When military personnel request transport for their fellow injured, they are requesting a medical evacuation. This process is known simply as sending a MEDEVAC request, or transmitting a 9-line. The request consists of nine lines of pertinent information, hence the name, and includes the location and severity of the wounded soldier. Soldiers often send these requests during stressful combat situations, so paying attention to detail is very important.
Before the Call
In combat situations, a request for help cannot be rendered in a situation where you are taking fire. The scene has to be deemed safe to send a 9-line. Once your team has achieved "fire superiority" you can begin to provide aid and triage to give accurate information when requesting the evacuation. Practicing ahead can help you stay in control if you ever encounter this situation. Assessments of the injured are usually done by the medic or senior person in charge.
Using a Medevac Request Form
Army Doctrine and Training Publication 4-02.2 provides detailed information on the 9-line request form. The manual explains each line and how to transmit your information. Once your location is safe, you write down the evacuation information on this form before transmitting. Once completed, you radio the MEDEVAC channel and read the lines of data. The military prefers that this communication be sent by secured methods, but approves the transmission even if privacy is impossible.
When transmitting information, use brevity codes represented by the military phonetic alphabet. For example, on line six of the 9-line, if the there is no enemy threat, you would use the code "N" by saying the word November. Regulations state to use the term "break" to indicate multiple information in the same line. For example, if you are calling in for one soldier who is ambulatory, and one on a litter you would say, "Line three: Alpha One Break Bravo One." Initially, you transmit the first five lines. Once help is engaged, you transmit the remaining four lines. This is where your military training comes in. For example, to determine grid coordinates, you'll use a map or designated navigational device you should already know how to use.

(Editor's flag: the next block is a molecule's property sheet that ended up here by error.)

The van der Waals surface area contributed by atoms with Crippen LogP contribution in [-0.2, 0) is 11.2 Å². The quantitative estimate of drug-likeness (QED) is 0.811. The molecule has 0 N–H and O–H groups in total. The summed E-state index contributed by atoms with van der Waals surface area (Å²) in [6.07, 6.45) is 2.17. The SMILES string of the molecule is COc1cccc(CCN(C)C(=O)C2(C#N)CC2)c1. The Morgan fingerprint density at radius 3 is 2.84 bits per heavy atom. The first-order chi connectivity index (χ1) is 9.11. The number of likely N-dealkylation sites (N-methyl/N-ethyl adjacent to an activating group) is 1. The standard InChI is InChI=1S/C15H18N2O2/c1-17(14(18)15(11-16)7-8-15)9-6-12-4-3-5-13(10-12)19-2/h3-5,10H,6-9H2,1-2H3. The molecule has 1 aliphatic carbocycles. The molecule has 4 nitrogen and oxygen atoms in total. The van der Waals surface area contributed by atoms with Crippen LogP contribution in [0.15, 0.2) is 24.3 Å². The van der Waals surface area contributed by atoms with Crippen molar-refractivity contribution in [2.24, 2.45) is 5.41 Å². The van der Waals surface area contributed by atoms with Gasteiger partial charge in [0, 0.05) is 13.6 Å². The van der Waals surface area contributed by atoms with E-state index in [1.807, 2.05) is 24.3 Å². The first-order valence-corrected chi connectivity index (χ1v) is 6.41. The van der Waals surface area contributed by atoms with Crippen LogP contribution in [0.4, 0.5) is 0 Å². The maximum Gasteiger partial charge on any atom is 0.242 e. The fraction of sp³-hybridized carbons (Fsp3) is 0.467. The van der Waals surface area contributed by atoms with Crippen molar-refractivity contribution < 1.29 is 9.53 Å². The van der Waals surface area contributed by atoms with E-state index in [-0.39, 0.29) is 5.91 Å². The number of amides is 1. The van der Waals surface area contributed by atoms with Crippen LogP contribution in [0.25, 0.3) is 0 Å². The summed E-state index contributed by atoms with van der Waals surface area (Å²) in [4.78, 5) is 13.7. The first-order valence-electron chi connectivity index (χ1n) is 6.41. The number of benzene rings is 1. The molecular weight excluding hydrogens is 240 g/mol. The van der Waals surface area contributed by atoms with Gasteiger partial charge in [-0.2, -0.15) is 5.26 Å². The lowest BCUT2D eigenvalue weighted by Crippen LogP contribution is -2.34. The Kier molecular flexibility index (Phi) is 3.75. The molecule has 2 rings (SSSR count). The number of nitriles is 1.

Most Critical Information Needed
The first five lines of the 9-line are regarded as the most critical. They contain the location of the injured, the call-sign of the evacuation site, the urgency of evacuation, any special equipment needed and the number of patients for transport. Other lines include data about the dangers of chemical warfare, for example, but this is only used during a chemical warfare attack.
Risks and Warnings
The privacy of radio transmission is possible, but can never be guaranteed. Sending a 9-line carries the risk of further enemy attack. Accuracy in your transmission and correct use of codes are vital. Providing the wrong data can delay the MEDEVAC and send the MEDEVAC chopper into hostile territory. Also, carrying the 9-line form with you at all times is essential. It contains the structure and lists the brevity codes. Different scripts in sending the 9-line vary. Some use the word "break" at the end, some don't. Some split up multiple data with "break,'' some don't. Check with your unit leaders about expectations before needing to request a 9-line.
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